Editorial: The Cassandra curse continues
Remember Cassandra, from ancient Greek mythology? The story is that the god Apollo fell in love with Cassandra, but she did not return his passion. Attempting to win her love, Apollo gifted her with true knowledge of the future, with truth-telling – but despite that amazing gift, she still didn’t return his love. Angry and bitter, Apollo was unable to revoke the divine gift of prophesy, so instead he added a curse which would render his gift worse than useless.
The curse was that no one would believe the truths Cassandra spoke — her warnings about the future.
Now, anyone predicting unpleasant events may be called a “Cassandra.” Modern scientists can relate. They know the feeling expressed in this line of the poem “Cassandra” by Robinson Jeffers:
Truly men hate the truth, they’d liefer meet a tiger on the road.
Locally, maybe an angry grizzly bear in the woods. Many people don’t seem to believe that the truth will set us free – perhaps they fear it would bind us; they choose to believe falsehoods instead.
Why do people doubt science?
“Scientific research is built on the idea of learning from mistakes in order to come closer to the truth. It involves a combination of ambitious conjectures, blunt criticism and humble admissions of error. Misunderstandings arise when the scientific method meets social and political intolerances; uncertainty and doubt can be interpreted as a sign of weakness or vacillation.”
Scientists are accustomed to couching their findings in cautious words that allow for future experiments and discoveries to modify their conclusions – they very seldom state findings in terms of absolute, conclusive, unalterable, inarguable, detailed fact. Unfortunately, that leaves much room for the uneducated to loudly accuse them of falsehood, secrecy, ulterior motives or hidden agendas.
Professor Boyd goes on to clarify, “Those who have looked to science for answers may be confused; rather than asserting facts, science is about understanding and narrowing down uncertainty.”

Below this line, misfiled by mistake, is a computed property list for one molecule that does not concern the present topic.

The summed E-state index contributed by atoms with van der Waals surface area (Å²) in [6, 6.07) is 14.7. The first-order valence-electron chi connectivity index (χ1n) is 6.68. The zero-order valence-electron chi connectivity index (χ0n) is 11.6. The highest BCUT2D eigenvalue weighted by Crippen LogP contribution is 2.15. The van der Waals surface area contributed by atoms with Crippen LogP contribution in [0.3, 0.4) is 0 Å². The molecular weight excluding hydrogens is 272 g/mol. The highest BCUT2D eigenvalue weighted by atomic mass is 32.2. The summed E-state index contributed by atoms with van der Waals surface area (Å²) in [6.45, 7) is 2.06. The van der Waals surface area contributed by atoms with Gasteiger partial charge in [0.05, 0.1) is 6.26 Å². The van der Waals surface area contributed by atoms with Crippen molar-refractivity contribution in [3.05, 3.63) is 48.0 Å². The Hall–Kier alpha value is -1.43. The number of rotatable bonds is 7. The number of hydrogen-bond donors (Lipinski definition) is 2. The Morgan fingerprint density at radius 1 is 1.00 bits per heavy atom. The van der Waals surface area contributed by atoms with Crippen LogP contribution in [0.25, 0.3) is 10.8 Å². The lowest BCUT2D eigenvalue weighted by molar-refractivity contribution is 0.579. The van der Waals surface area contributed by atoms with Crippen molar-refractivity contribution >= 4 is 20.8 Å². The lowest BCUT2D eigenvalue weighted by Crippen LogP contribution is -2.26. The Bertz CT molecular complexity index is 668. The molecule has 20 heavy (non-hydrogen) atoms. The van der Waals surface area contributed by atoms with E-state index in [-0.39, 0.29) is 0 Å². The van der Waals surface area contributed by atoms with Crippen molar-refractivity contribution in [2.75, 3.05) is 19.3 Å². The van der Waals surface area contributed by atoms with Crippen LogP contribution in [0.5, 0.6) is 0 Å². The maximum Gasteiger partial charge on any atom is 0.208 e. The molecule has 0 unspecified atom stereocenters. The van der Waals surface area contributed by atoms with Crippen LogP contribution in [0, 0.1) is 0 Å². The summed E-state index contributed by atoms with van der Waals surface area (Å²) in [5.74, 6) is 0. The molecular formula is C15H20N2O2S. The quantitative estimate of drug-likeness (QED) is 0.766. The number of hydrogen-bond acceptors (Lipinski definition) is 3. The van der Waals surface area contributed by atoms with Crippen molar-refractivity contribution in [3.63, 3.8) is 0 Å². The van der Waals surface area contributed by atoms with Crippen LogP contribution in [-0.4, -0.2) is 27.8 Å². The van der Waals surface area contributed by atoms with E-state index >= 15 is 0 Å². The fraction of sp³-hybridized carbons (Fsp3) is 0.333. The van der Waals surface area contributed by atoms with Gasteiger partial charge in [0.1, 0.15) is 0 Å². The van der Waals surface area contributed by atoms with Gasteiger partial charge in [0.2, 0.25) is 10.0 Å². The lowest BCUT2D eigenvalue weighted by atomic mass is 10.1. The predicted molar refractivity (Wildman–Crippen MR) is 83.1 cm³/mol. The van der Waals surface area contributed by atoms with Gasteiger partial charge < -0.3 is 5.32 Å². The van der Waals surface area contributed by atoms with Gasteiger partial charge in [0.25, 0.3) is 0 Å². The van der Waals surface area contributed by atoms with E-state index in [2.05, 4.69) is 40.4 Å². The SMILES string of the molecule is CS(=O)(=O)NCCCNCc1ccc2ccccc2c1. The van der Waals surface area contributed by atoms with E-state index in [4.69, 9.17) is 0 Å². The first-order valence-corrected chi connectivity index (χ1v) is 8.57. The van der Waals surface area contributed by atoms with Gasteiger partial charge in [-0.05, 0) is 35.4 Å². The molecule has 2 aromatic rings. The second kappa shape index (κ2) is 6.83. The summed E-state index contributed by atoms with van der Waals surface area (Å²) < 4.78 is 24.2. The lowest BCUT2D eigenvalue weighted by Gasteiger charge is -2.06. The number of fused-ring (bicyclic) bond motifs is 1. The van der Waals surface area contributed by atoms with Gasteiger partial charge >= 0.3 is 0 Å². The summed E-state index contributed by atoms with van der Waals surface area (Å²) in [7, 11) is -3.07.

Our evolving understanding of the COVID-19 pandemic is a very recent example. Advice on wearing masks has changed over the course of the pandemic as new evidence has come to light, and some have seized on those changes as reason to distrust the more up-to-date advice.
The history of scientific understanding of climate change is another, but it has been evolving for a much, much longer time. In the early 1800s – around 1820 – a French mathematician and physicist, Joseph Fourier, postulated that some of the sun’s energy must remain within the earth’s atmosphere, keeping the earth warmer than it would be if all that energy radiated back out to space and left our whole planet frozen. He thought the atmosphere acted a bit like a blanket, keeping some of the heat in.
In the mid-1800s, Eunice Foote, an American scientist, was the first one known to have experimented on the effect of sunlight on various gases, and their relative effects on warming; as a result of her tests, she thought that increasing the proportion of carbon dioxide in the atmosphere would bring about a warming effect.
About three years after Foote’s paper on this topic was read out at the 1856 American Association for the Advancement of Science, Irish physicist John Tyndall tested a series of gases – including nitrogen, oxygen, carbon dioxide, methane, and water vapour – for their heat-absorption and retention capacity, and showed (among other things) that carbon dioxide could absorb different wavelengths of sunlight.
Then a Swedish chemist, Svante Arrhenius, wondered about the effects of carbon dioxide in the atmosphere, and whether decreasing the amount of carbon dioxide would cool the earth, and subsequently, whether increasing it would warm the earth. He did experiments in the 1890s which led him to estimate that doubling CO2 in the atmosphere would lead to a temperature increase of about 5 degrees Celsius. Over a century and a quarter later, we can see that his calculations were not far off.
We’ve known for decades – it’s not new
I mention these early explorers to demonstrate that the science of climate change is nothing new. The basic science was first demonstrated over one hundred and fifty years ago. It has been confirmed and extended by many scientists since. For a brief history of climate change and some of those who have predicted it and the danger it poses for human civilization and much of life on earth, read this brief history.
One example: measurements taken for 47 years by American scientist Charles Keeling at a weather station on Mauna Loa in Hawaii, starting in 1958, strongly suggested that carbon dioxide from human use of fossil fuels is causing climate change.
In 1965, the US President’s Science Advisory Committee released a report titled “Restoring the Quality of our Environment” which addressed various forms of pollution, and included a section on the effects of increasing carbon dioxide in the atmosphere. It warned of effects including sea level rise, melting ice caps, acidification of water sources, and more.